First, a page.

Employment of biological scientists is projected to grow about as fast as average for all occupations over the 2004-14 period, as biotechnological research and development continues to drive job growth. However, doctoral degree holders face competition for basic research positions. The Federal Government funds much basic research and development, including many areas of medical research that relate to biological science. Recent budget increases at the National Institutes of Health have led to large increases in Federal basic research and development expenditures, with research grants growing both in number and in dollar amount. Nevertheless, the increase in expenditures is expected to slow significantly over the 2004-14 projection period, resulting in a highly competitive environment for winning and renewing research grants. Furthermore, should the number of advanced degrees awarded continue to grow, applicants for research grants are likely to face even more competition. Currently, about 1 in 3 grant proposals are approved for long-term research projects. In addition, applied research positions in private industry may become more difficult to obtain if increasing numbers of scientists seek jobs in private industry because of the competitive job market for independent research positions in universities and for college and university faculty.
Opportunities for those with a bachelor's or master's degree in biological science are expected to be better. The number of science-related jobs in sales, marketing, and research management for which non-Ph.D.s usually qualify is expected to exceed the number of independent research positions. Non-Ph.D.s also may fill positions as science or engineering technicians or as medical health technologists and technicians. Some may become high school biology teachers.
Biological scientists enjoyed very rapid gains in employment between the mid-1980s and mid-1990s— reflecting, in part, increased staffing requirements in new biotechnology companies. Employment growth should slow somewhat, along with a slowdown in the number of new biotechnology firms; some existing firms will merge or be absorbed by larger biotechnology or pharmaceutical firms. However, much of the basic biological research done in recent years has resulted in new knowledge, including the isolation and identification of genes. Biological scientists will be needed to take this knowledge to the next stage, which is understanding how certain genes function within an entire organism, so that gene therapies can be developed to treat diseases. Even pharmaceutical and other firms not solely engaged in biotechnology use biotechnology techniques extensively, spurring employment increases for biological scientists. For example, biological scientists are continuing to help farmers increase crop yields by pinpointing genes that can help crops such as wheat grow worldwide in areas that currently are hostile to the crop. Expected expansion of research related to health issues such as AIDS, cancer, and Alzheimer's disease also should create more jobs for these scientists. In addition, efforts to discover new and improved ways to clean up and preserve the environment will continue to add to job growth. More biological scientists will be needed to determine the environmental impact of industry and government actions and to prevent or correct environmental problems such as the negative effects of pesticide use. Some biological scientists will find opportunities in environmental regulatory agencies; others will use their expertise to advise lawmakers on legislation to save environmentally sensitive areas. There will continue to be demand for biological scientists specializing in botany, zoology, and marine biology, but opportunities will be limited because of the small size of these fields. New industrial applications of biotechnology, such as changing how companies make ethanol for transportation fuel, also will spur demand for biological scientists.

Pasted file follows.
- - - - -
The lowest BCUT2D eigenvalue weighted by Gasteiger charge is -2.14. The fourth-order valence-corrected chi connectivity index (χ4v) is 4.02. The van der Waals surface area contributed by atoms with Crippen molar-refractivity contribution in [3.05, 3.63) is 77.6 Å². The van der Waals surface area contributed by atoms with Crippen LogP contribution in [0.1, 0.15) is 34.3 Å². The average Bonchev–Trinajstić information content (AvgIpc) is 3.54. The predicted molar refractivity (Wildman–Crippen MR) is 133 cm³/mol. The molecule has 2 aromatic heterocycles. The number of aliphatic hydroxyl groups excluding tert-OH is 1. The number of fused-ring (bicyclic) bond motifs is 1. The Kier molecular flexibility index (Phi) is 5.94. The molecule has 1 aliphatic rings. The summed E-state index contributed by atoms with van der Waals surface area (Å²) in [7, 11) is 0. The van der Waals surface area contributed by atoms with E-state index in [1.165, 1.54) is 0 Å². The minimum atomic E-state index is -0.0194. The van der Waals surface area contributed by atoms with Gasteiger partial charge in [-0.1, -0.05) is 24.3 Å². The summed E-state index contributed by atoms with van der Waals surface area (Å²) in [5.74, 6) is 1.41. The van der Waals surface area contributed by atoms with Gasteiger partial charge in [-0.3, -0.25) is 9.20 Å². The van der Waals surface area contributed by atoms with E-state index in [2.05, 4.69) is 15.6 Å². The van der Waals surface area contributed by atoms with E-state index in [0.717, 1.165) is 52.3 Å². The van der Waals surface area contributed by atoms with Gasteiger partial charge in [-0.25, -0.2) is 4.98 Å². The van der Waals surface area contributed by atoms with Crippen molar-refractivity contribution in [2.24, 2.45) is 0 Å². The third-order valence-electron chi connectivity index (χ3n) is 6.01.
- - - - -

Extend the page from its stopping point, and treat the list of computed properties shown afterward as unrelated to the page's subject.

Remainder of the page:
Marine biology, despite its attractiveness as a career, is a very small specialty within biological science. Prospective marine biology students should be aware that those who would like to enter this specialty far outnumber the very few openings that occur each year for the type of glamorous research jobs that many would like to obtain. Almost all marine biologists who do basic research have a Ph.D.
Biological scientists are less likely to lose their jobs during recessions than are those in many other occupations because many are employed on long-term research projects. However, an economic downturn could influence the amount of money allocated to new research and development efforts, particularly in areas of risky or innovative research. An economic downturn also could limit the possibility of extension or renewal of existing projects.